• gl – Short for Good Luck. It’s considered to be good sportsmanship to say this prior to a competitive match. (between teams or 1v1)
  • guild – Another word for clan, generally used in online role-playing games.
  • hax – Refers to hacks, which are cheats people use to gain an unfair advantage in online games. Range from utilities such as aimbots (automated aiming) to wallhacks. (see through walls)
  • hf – Short for Have Fun. It’s considered to be good sportsmanship to say this prior to a competitive match. (between teams or 1v1)
  • hp – Short for Health Points.
  • idd – Short for Indeed.
  • lag – Refers to game delays (poor perfromance of sorts) due to a poor internet connection. When you’re experiencing lag it means you have high latency, which is the amount of milliseconds delay you experience during online play. Latency is also known as ping.
  • lol – Acronym for Laughing Out Loud. Indicates that something is funny.
  • lmao – Acronym for Laughing My Ass Off. Same as above.
  • MMOG – Massively Multiplayer Online Game. A genre of games in which you play online with thousands of other players.
  • mod – Short for modification. Used to refer to user-made additions to games. Some mods have turned into full-fledged retail games, such as Counter Strike.
  • mp – Short for multiplayer. The online or over-LAN component of a game.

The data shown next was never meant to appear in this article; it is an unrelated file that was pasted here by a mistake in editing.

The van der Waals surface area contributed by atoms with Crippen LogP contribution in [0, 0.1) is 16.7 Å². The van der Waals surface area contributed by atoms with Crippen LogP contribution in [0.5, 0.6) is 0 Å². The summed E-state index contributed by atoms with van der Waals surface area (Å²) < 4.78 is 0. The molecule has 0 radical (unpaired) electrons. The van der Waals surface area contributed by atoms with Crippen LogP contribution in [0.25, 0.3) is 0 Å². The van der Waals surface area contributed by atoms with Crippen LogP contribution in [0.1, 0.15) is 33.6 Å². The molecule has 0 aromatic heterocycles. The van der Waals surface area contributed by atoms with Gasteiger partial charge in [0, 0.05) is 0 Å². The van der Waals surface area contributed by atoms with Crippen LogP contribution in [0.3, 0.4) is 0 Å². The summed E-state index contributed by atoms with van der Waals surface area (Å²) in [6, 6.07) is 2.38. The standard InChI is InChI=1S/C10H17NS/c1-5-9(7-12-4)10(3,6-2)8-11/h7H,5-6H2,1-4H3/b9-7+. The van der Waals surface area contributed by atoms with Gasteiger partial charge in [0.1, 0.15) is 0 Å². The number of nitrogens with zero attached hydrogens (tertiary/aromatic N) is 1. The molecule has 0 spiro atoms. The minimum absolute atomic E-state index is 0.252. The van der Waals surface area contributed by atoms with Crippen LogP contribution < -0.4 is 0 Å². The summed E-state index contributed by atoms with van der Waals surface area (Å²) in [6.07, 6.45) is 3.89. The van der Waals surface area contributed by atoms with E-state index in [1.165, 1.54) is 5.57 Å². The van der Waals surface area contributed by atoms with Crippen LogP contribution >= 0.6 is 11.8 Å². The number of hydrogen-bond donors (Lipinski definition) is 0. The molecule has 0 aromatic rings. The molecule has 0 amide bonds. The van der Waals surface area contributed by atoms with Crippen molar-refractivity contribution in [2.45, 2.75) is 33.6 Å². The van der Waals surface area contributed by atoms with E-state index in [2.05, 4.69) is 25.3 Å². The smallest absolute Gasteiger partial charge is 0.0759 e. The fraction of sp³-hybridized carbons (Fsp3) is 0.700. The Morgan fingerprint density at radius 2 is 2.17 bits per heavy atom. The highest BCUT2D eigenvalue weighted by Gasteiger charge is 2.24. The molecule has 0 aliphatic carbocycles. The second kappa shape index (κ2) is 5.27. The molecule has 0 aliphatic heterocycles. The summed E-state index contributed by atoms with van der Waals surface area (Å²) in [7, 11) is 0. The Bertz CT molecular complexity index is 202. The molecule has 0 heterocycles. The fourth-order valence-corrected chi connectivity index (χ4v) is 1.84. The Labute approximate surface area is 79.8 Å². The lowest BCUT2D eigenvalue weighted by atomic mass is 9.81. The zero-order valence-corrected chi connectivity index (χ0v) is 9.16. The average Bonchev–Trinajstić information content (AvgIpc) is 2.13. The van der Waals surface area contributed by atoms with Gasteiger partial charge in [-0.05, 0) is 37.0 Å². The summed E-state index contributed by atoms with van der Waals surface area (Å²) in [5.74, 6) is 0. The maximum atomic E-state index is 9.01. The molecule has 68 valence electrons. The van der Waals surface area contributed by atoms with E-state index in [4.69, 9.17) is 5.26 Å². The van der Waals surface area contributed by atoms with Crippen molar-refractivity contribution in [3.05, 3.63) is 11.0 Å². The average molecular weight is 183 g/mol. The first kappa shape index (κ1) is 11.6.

• newbie – Refers to unexperienced players.
  • noob – A derogatory term used for obnoxious players, but occassionally also used as an alternative to newbie.
  • oc – Short for overclocking. The art of tuning your hardware to perform better, which generally voids your warranty. Most gamers don’t engage in this practice.
  • omg – Oh My God.
  • owning – Used to declare victory. When someone says “I own you” then they’re declaring their superiority.
  • pl – Short for Packet Loss. This refers to the phenomenon of losing packets due to a poor connection to the server. When you lose packets you will start teleporting between where you should be and where the server thinks you are. If you experience this then you might as well leave the server.
  • pwning – Same as owning, but misspelled. (Gamers like misspelled words)
  • rofl - Rolling Over the Floor Laughing.
  • RPG - Role-Playing Game. A genre of games in which you take over the role of a specific character and develop it as the game progresses.
  • RTFM – Read The Fucking Manual.
  • RTS – Real-Time Strategy. A genre of games in which you assume the role of commander for an army and wage war, in real-time.
  • sp – Single Player. The offline component of a game.
  • strat – Strategy. Your strategy for defeating opponents online, the pre-planned component of your game – if you have any.
  • tacs – Tactics. Your tactics for defeating opponents online. The in-the-heat-of-the-moment decisions you make that determine the outcome of battles.
  • TBS – Turn-Based Strategy. A genre of games in which you assume the role of commander for an army and wage war, but pause to take turns (like Chess).